Lower rate taxpayer

Higher rate taxpayer

RRP

£749

£749

Cyclescheme price

(inc. ‘Own it later’ fee)


 

£562

 

£487

 

Scott Metrix 20

Scott Metrix 20 

The Metrix 20 is a sports hybrid that combines the low weight and rapid acceleration of a road bike with the more easily accessible brake and gear levers of a hybrid. It is, in other words, a flat-bar road bike. The gearing is straight from Shimano’s road collection: a 2x10 Tiagra setup whose bigger (50-34) chainrings reflect the higher speeds it’s likely to be ridden at. Thankfully – because narrow, high-pressure tyres can be uncomfortable with a flat bar – the tyres are 10mm wider than the 25mm road bike standard. They’ll soak up road buzz better and are less likely to pinch flat on potholes. Other than bar-ends, which provide a welcome extra hand position, there’s no equipment; it’s a road bike, after all. However, a rear rack and mudguards can be fitted.

 

Lower rate taxpayer

Higher rate taxpayer

RRP

£949

£949

Cyclescheme price

(inc. ‘Own it later’ fee)


 

£712

 

£617

 

Scott Contessa Speedster Gravel 25

Scott Contessa Speedster Gravel 25 

If you do want a drop-handlebar commuter – perhaps because you’re riding further or faster, or expect to be hacking into headwinds – a gravel bike is one of the better options. Wider tyres and more rugged wheels will cope with badly surfaced roads, the riding position is less head-down, and most are designed to accommodate mudguards and a rear rack. The Contessa Speedster Gravel 25, Scott’s entry-level women’s model, ticks all those boxes. A carbon fork and aluminium frame keep its weight down to 10kg. Gearing is 2x10 Shimano Tiagra again, while the brakes are mechanical discs. The Schwalbe G-Ones are gravel tyres with a light tread that are at their best on non-tarmac roads; fit for slicks for more road speed. The men’s version is the Speedster Gravel 30.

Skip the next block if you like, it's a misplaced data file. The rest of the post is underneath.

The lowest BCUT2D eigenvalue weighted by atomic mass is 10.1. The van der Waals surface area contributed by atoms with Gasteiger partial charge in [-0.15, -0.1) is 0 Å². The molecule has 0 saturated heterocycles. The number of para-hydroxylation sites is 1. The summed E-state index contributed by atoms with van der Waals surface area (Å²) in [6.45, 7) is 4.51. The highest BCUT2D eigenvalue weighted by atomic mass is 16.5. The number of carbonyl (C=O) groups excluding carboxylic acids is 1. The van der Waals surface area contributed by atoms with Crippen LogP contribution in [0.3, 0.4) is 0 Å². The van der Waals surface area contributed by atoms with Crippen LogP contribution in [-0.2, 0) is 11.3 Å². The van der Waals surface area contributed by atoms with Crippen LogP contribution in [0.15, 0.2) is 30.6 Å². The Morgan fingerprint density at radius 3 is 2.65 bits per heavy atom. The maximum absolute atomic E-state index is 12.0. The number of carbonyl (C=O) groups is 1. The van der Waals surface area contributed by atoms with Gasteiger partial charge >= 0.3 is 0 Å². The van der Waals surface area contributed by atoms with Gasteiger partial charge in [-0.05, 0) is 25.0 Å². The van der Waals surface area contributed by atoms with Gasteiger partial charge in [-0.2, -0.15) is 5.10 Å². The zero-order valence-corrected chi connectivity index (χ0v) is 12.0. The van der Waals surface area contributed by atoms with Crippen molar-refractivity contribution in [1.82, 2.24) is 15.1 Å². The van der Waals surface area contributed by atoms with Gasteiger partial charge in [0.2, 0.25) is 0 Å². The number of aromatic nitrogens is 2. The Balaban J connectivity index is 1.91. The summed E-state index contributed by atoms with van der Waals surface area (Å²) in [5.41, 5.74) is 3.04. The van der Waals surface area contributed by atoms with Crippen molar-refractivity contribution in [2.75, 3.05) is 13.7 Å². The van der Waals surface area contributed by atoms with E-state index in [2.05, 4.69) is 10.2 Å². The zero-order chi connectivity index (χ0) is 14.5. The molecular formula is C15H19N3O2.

Lower rate taxpayer

Higher rate taxpayer

RRP

£1,099

£1,099

Cyclescheme price

(inc. ‘Own it later’ fee)


 

£825

 

£715

 

Scott SUB Tour eRide 10 Lady

Scott SUB Tour eRide 10 Lady

There are so many well-equipped Scott e-bikes that it’s hard to pick just one. All the urban models come with a rear rack, full mudguards, and a kickstand, and most of them – like the Tour eRide 10 – also have a frame lock and lighting that draws power from the big battery. The Tour eRide 10 is one of the cheaper models that integrates that battery with the frame. That looks better, doesn’t interfere with fitting a bottle cage, and puts the weight in the best place for balance when riding. The 500Wh battery powers a smoothly accelerating Bosch Active Plus mid-motor; assisted range is up to 80km or so. The bike also available as the Tour eRide 10 Men, which has a top tube.

 

Lower rate taxpayer

Higher rate taxpayer

RRP

£2,599

£2,599

Cyclescheme price

(inc. ‘Own it later’ fee)


 

£1,950

 

£1,690

Bikes worth more than £1,000 will soon be generally available on Cyclescheme - for updates on the new scheme head over to our 'Freedom to ride' page.